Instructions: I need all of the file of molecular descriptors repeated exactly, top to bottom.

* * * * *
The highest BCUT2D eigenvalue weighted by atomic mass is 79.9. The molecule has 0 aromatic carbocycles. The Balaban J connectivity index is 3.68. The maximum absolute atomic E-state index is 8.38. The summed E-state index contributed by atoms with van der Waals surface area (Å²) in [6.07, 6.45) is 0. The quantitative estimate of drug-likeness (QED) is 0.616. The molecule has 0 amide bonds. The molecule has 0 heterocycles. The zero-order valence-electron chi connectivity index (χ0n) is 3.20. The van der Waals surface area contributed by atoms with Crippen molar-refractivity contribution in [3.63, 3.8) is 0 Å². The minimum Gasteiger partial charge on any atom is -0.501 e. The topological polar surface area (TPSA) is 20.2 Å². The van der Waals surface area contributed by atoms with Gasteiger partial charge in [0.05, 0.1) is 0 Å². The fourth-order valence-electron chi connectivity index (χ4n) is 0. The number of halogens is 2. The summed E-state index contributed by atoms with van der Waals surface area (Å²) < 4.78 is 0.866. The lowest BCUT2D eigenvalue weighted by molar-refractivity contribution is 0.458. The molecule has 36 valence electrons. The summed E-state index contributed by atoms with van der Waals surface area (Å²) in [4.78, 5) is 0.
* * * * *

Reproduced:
The highest BCUT2D eigenvalue weighted by atomic mass is 79.9. The molecule has 0 aromatic carbocycles. The Balaban J connectivity index is 3.68. The maximum absolute atomic E-state index is 8.38. The summed E-state index contributed by atoms with van der Waals surface area (Å²) in [6.07, 6.45) is 0. The quantitative estimate of drug-likeness (QED) is 0.616. The molecule has 0 amide bonds. The molecule has 0 heterocycles. The zero-order valence-electron chi connectivity index (χ0n) is 3.20. The van der Waals surface area contributed by atoms with Crippen molar-refractivity contribution in [3.63, 3.8) is 0 Å². The minimum Gasteiger partial charge on any atom is -0.501 e. The topological polar surface area (TPSA) is 20.2 Å². The van der Waals surface area contributed by atoms with Gasteiger partial charge in [0.05, 0.1) is 0 Å². The fourth-order valence-electron chi connectivity index (χ4n) is 0. The number of halogens is 2. The summed E-state index contributed by atoms with van der Waals surface area (Å²) < 4.78 is 0.866. The lowest BCUT2D eigenvalue weighted by molar-refractivity contribution is 0.458. The molecule has 36 valence electrons. The summed E-state index contributed by atoms with van der Waals surface area (Å²) in [4.78, 5) is 0.